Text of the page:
The film, a low-budget action-comedy, by director Patrick McBrearty and writer Reese Eveneshen doesn’t try to do anything outside its comfort zone. The pace is fast, the fight scenes are shot well and feature truly rough, hand-to-hand combat that exceeds even the most hardcore MMA releases of late, and it’s funny.
Stratus took time to speak to BVB: Blood, Violence and Babes from Canada, chatting about her return to physical combat, her hands-on role in making a debut film that would please action fans and her love of yoga.
BVB: I really enjoyed “Bounty Hunters.” It was kind of a return to old-school, action comedies that you used to see in the 1980s and early 1990s, and I thought you did great. You have a definite screen presence, and you actually came off like a seasoned veteran even though this is your first lead role.
TS: I loved doing it. I definitely was the newbie on board. I guess I was doing a role that wasn’t exactly a stretch.
I read the script (and) truly, Trish Stratus jumped off the page to me. The director wrote the script with me in mind. He was from Toronto. He knew of me, my wrestling career. Like I say, it wasn’t a huge stretch for me. I was pretty much playing Trish.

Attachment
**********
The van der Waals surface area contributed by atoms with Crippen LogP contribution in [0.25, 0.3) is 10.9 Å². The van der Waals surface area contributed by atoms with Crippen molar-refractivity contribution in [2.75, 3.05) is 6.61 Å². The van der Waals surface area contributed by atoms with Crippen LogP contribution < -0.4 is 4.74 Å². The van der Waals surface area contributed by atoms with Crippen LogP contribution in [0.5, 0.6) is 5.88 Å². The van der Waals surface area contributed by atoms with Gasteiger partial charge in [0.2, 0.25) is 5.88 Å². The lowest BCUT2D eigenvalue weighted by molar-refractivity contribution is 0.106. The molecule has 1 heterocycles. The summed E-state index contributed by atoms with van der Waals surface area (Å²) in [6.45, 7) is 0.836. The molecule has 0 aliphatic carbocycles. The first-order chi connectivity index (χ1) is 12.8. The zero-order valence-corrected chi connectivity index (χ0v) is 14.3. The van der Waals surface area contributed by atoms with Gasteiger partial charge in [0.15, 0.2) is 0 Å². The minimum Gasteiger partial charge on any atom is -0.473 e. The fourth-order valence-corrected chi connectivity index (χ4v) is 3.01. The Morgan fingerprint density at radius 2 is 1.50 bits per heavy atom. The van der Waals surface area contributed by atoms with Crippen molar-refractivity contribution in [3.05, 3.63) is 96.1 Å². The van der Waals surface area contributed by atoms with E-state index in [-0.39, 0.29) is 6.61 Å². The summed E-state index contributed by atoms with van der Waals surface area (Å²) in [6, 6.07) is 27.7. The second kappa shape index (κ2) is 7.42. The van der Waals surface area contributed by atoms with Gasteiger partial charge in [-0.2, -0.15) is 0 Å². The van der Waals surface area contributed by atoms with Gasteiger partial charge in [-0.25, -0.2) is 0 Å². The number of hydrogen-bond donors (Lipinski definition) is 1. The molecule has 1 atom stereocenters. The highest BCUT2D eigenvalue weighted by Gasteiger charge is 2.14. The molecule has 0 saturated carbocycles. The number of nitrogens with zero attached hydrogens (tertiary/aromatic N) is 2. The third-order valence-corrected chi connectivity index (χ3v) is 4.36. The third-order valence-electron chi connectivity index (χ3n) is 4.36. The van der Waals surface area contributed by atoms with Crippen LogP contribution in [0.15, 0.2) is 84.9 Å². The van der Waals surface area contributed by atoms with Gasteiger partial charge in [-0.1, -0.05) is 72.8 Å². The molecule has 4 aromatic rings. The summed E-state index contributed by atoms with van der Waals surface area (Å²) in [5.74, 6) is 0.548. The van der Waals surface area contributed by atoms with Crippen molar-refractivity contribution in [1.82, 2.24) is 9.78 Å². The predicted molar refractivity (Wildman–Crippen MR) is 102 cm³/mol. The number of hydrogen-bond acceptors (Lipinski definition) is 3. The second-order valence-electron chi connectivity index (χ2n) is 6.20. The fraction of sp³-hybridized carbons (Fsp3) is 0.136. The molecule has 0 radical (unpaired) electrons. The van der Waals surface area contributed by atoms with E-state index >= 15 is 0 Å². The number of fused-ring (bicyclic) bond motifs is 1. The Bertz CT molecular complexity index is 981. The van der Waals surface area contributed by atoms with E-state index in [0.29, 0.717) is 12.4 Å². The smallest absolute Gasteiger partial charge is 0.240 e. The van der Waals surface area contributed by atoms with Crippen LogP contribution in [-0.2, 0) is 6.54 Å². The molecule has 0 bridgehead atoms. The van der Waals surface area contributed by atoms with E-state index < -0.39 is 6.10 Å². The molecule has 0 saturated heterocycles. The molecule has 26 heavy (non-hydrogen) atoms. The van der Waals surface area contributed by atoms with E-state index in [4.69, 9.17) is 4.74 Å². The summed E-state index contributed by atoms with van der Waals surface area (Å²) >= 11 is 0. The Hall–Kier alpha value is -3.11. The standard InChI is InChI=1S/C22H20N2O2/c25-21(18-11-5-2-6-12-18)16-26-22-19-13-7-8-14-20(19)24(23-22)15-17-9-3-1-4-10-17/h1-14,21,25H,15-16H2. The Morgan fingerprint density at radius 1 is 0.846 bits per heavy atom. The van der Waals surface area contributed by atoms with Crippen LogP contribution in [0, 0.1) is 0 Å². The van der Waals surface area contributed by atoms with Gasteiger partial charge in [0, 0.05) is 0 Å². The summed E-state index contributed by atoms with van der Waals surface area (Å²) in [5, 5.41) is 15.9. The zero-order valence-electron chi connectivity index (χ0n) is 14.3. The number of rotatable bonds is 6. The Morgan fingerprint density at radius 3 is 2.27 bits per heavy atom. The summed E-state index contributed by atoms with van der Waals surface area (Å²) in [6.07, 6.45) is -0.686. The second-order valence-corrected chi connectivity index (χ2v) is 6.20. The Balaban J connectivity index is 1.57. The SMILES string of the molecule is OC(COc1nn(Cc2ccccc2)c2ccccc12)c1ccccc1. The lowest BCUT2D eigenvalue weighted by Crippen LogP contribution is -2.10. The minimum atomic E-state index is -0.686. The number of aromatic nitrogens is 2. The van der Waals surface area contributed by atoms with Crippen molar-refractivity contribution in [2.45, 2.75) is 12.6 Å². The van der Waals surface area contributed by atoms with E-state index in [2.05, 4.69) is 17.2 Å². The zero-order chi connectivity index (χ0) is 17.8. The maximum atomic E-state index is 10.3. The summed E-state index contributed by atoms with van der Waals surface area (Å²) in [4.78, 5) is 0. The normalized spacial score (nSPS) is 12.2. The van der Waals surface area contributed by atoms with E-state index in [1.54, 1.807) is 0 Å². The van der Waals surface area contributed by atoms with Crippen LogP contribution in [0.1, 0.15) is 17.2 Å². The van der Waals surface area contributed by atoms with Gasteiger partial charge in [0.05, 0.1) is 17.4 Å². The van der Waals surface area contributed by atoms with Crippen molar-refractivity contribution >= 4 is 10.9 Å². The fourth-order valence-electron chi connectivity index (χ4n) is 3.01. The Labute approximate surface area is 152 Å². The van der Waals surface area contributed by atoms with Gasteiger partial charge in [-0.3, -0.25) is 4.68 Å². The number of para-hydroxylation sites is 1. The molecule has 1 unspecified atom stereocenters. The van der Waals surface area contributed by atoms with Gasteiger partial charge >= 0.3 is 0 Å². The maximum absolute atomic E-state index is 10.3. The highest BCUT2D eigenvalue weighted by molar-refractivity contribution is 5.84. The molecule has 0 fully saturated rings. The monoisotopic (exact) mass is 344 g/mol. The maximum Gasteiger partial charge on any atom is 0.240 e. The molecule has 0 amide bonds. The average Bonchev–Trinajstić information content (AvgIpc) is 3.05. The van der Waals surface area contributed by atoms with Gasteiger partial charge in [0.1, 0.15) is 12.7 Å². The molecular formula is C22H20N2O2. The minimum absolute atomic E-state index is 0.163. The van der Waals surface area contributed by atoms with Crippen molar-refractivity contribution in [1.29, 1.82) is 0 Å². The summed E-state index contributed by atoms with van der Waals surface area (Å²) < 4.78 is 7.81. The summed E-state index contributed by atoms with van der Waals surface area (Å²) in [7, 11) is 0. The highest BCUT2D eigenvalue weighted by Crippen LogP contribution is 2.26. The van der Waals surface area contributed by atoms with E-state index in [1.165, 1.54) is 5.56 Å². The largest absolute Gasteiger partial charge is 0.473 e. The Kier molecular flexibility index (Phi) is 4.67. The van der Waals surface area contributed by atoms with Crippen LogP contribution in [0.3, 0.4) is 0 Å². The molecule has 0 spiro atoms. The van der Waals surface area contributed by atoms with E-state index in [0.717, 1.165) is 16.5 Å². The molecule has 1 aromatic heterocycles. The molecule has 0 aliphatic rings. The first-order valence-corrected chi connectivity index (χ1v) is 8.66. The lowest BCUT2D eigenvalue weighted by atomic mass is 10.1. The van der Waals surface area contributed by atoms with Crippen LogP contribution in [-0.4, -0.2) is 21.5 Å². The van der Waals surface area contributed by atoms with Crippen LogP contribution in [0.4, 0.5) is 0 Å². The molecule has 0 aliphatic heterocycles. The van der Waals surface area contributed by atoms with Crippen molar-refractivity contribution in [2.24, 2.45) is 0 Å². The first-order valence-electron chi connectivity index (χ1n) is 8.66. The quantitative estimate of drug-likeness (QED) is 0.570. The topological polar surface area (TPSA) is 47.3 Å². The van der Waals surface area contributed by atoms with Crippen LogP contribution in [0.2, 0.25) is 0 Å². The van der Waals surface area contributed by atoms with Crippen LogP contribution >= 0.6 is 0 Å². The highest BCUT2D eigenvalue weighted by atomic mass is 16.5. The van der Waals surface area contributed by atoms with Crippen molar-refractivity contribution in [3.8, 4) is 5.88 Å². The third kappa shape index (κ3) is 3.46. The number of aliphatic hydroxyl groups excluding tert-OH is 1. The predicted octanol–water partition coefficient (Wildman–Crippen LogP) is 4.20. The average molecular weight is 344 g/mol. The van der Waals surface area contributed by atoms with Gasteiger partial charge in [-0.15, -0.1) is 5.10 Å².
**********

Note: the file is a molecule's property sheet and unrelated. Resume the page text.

Stratus said she did all of her own stunts, which was an important component for her.
TS: I wouldn’t have them any other way. I would be embarrassed to say I didn’t do (them). That was one of the other selling points. He told me the role was written with me in mind. He was really passionate about the fight scenes. I learned a new fighting style for the role – Krav Maga. It’s an Israeli special ops fighting, lots of hand to hand combat. I ended up being one of the producers on the film. I wanted to maintain the integrity of the fight scenes, and being one of the producers gave me the opportunity.